The Canadian and German film production team lead by producers Daniela Tully, Jeff Rogers, and Rob Heydon is looking to raise $250,000 to aid in making their and Argento’s dreams of creating the ultimate nightmare into a reality. Fans will have access to incredible rewards for contributing such as personal messages from Dario and Iggy, The Sandman set tours, and a role as a black-gloved killer in the film!

The Sandman Synopsis
The Sandman tells the story of Nathan, a young student in the city who struggles to forget his childhood trauma at the hands of the serial killer dubbed “The Sandman.” Nathan killed The Sandman (Iggy Pop) years ago, on Christmas Eve, after he witnessed the murder of his mother…until he sees the beautiful woman who lives in the apartment across the way dying at the hands of that same masked killer. This brutal murder plunges Nathan into an odyssey into the night country of his past, his dreams…and the buried secrets of The Sandman. Christmas is coming and so is The Sandman.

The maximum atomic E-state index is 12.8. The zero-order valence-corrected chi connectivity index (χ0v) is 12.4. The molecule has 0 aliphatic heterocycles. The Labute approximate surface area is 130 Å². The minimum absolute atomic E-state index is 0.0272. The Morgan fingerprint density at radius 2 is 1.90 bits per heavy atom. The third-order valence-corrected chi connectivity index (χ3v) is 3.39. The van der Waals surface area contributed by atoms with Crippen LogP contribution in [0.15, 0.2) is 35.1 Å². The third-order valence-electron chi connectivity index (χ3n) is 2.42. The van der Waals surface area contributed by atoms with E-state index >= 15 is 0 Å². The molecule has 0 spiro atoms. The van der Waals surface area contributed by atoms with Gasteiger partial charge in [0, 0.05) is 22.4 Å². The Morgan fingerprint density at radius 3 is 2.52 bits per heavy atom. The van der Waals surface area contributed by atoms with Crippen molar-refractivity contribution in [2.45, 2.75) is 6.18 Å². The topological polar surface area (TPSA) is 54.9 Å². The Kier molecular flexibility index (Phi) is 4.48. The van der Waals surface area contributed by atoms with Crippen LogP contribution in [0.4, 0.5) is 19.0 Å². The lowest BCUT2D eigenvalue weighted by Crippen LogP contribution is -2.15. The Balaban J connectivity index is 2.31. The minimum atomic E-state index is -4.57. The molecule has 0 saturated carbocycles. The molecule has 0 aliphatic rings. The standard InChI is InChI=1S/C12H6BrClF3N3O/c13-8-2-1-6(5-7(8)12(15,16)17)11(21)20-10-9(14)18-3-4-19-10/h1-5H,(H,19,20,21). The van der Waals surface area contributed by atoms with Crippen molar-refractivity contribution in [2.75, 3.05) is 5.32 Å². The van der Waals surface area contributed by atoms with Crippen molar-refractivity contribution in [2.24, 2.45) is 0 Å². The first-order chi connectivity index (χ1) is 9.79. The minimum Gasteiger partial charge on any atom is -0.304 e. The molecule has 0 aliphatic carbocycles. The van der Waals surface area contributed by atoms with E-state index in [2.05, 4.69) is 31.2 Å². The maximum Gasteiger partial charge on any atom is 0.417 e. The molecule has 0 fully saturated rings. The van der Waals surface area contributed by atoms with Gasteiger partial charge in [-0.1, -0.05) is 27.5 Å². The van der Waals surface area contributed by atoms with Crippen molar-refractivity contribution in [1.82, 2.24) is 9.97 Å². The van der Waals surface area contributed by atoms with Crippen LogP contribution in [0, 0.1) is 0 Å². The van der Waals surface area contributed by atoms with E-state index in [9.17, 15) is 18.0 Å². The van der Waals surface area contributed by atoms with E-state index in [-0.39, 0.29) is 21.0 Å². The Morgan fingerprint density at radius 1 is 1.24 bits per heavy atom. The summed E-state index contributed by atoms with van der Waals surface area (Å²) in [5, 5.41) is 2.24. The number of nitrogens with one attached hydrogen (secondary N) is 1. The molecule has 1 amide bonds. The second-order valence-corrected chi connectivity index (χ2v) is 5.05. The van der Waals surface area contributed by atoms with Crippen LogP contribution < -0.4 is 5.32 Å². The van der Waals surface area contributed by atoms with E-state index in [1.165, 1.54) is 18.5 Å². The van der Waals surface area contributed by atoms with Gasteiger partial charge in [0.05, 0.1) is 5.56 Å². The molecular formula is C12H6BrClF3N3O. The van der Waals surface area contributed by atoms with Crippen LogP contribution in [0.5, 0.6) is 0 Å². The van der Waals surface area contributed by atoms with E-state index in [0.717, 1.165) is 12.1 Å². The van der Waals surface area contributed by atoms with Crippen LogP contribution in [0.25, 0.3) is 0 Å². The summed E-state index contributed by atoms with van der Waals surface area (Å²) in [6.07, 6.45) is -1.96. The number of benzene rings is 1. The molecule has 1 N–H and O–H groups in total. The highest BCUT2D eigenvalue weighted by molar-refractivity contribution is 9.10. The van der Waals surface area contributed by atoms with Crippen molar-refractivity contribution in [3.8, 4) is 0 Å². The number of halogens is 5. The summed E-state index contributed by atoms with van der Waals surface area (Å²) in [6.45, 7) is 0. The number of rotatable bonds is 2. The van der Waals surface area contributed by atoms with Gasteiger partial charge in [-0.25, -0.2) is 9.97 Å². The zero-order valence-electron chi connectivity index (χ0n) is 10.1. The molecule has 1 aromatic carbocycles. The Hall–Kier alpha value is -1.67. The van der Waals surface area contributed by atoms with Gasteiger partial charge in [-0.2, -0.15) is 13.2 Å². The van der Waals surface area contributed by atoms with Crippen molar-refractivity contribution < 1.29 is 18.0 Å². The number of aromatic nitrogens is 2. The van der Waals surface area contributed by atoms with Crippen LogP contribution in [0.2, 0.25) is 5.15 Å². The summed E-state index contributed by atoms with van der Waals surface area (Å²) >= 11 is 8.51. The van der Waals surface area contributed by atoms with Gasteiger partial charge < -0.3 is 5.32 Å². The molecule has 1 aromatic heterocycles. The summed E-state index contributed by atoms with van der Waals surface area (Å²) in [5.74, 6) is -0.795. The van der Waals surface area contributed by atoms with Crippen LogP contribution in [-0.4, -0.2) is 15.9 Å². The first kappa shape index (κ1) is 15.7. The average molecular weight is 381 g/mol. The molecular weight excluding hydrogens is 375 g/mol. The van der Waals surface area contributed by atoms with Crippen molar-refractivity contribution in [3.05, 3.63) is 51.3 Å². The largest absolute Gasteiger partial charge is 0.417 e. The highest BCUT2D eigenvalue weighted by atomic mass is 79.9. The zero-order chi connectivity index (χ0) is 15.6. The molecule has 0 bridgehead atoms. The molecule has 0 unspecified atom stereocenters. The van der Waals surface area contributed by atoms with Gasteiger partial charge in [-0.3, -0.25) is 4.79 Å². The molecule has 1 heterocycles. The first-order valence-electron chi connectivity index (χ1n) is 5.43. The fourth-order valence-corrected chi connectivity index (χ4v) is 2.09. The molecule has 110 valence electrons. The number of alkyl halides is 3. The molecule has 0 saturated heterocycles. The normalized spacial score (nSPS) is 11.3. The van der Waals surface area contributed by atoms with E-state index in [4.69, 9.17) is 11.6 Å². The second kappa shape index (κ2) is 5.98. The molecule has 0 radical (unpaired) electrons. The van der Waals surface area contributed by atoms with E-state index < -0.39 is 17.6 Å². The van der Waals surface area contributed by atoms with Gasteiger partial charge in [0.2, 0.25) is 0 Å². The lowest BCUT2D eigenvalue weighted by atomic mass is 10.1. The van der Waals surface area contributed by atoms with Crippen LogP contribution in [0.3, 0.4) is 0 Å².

The Sandman

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Fearsome Facts – Dracula: Prince of Darkness (1966)

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Sir Christopher Lee returned to portray the charismatic count of Transylvania in Hammer’s Dracula: Prince of Darkness (1966) for the first time since taking on the iconic role in 1958’s Horror of Dracula – an eight year absence. 

And while Lee endured a love/hate relationship playing the Carpathian Count over the years, the actor reluctantly tackled the role a total of 10 times for the Silver Screen. Three of those performances came outside of the purview of Hammer Horror, but this list is dedicated to the first Hammer Dracula sequel to feature the return of Christopher Lee in the lead role.

Now, here are 5 Things You May Not Know About Dracula: Prince of Darkness.